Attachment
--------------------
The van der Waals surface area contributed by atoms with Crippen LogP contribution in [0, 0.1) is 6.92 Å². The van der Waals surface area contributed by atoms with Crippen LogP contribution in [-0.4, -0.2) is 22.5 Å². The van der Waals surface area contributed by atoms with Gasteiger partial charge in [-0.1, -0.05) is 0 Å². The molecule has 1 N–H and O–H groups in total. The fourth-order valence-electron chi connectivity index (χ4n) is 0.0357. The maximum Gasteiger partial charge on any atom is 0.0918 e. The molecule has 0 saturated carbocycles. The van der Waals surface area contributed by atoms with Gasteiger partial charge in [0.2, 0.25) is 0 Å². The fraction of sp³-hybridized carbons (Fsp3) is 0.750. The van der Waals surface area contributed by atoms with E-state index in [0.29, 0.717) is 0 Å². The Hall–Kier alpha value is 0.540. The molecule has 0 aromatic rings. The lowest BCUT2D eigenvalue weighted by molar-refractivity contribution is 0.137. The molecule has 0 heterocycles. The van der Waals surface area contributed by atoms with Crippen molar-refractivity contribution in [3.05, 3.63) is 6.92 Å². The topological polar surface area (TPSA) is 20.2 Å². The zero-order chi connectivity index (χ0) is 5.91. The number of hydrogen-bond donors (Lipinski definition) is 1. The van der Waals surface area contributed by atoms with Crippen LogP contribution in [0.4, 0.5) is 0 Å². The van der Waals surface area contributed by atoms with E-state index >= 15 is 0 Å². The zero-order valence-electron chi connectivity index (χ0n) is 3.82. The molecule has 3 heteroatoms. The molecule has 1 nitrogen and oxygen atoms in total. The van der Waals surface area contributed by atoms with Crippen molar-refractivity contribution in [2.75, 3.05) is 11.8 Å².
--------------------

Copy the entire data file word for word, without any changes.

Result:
The van der Waals surface area contributed by atoms with Crippen LogP contribution in [0, 0.1) is 6.92 Å². The van der Waals surface area contributed by atoms with Crippen LogP contribution in [-0.4, -0.2) is 22.5 Å². The van der Waals surface area contributed by atoms with Gasteiger partial charge in [-0.1, -0.05) is 0 Å². The molecule has 1 N–H and O–H groups in total. The fourth-order valence-electron chi connectivity index (χ4n) is 0.0357. The maximum Gasteiger partial charge on any atom is 0.0918 e. The molecule has 0 saturated carbocycles. The van der Waals surface area contributed by atoms with Gasteiger partial charge in [0.2, 0.25) is 0 Å². The fraction of sp³-hybridized carbons (Fsp3) is 0.750. The van der Waals surface area contributed by atoms with E-state index in [0.29, 0.717) is 0 Å². The Hall–Kier alpha value is 0.540. The molecule has 0 aromatic rings. The lowest BCUT2D eigenvalue weighted by molar-refractivity contribution is 0.137. The molecule has 0 heterocycles. The van der Waals surface area contributed by atoms with Crippen molar-refractivity contribution in [3.05, 3.63) is 6.92 Å². The topological polar surface area (TPSA) is 20.2 Å². The zero-order chi connectivity index (χ0) is 5.91. The number of hydrogen-bond donors (Lipinski definition) is 1. The van der Waals surface area contributed by atoms with Crippen LogP contribution in [0.4, 0.5) is 0 Å². The van der Waals surface area contributed by atoms with E-state index >= 15 is 0 Å². The zero-order valence-electron chi connectivity index (χ0n) is 3.82. The molecule has 3 heteroatoms. The molecule has 1 nitrogen and oxygen atoms in total. The van der Waals surface area contributed by atoms with Crippen molar-refractivity contribution in [2.75, 3.05) is 11.8 Å².